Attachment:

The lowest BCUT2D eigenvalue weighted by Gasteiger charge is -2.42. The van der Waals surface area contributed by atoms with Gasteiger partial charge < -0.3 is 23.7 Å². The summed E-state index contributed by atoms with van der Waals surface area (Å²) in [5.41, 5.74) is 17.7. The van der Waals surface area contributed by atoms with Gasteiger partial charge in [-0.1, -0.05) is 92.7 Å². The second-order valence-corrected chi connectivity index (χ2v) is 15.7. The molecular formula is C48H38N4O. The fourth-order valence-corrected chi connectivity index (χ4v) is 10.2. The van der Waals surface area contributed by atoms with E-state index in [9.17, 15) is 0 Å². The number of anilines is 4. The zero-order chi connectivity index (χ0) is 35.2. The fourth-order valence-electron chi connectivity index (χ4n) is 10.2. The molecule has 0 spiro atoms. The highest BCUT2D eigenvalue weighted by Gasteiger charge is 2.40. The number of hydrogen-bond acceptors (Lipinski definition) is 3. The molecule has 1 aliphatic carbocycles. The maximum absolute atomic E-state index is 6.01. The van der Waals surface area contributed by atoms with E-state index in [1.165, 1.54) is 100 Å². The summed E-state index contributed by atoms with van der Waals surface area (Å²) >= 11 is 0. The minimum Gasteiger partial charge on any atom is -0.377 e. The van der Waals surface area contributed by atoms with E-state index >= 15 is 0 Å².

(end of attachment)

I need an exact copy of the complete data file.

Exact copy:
The lowest BCUT2D eigenvalue weighted by Gasteiger charge is -2.42. The van der Waals surface area contributed by atoms with Gasteiger partial charge < -0.3 is 23.7 Å². The summed E-state index contributed by atoms with van der Waals surface area (Å²) in [5.41, 5.74) is 17.7. The van der Waals surface area contributed by atoms with Gasteiger partial charge in [-0.1, -0.05) is 92.7 Å². The second-order valence-corrected chi connectivity index (χ2v) is 15.7. The molecular formula is C48H38N4O. The fourth-order valence-corrected chi connectivity index (χ4v) is 10.2. The van der Waals surface area contributed by atoms with E-state index in [9.17, 15) is 0 Å². The number of anilines is 4. The zero-order chi connectivity index (χ0) is 35.2. The fourth-order valence-electron chi connectivity index (χ4n) is 10.2. The molecule has 0 spiro atoms. The highest BCUT2D eigenvalue weighted by Gasteiger charge is 2.40. The number of hydrogen-bond acceptors (Lipinski definition) is 3. The molecule has 1 aliphatic carbocycles. The maximum absolute atomic E-state index is 6.01. The van der Waals surface area contributed by atoms with E-state index in [1.165, 1.54) is 100 Å². The summed E-state index contributed by atoms with van der Waals surface area (Å²) >= 11 is 0. The minimum Gasteiger partial charge on any atom is -0.377 e. The van der Waals surface area contributed by atoms with E-state index >= 15 is 0 Å².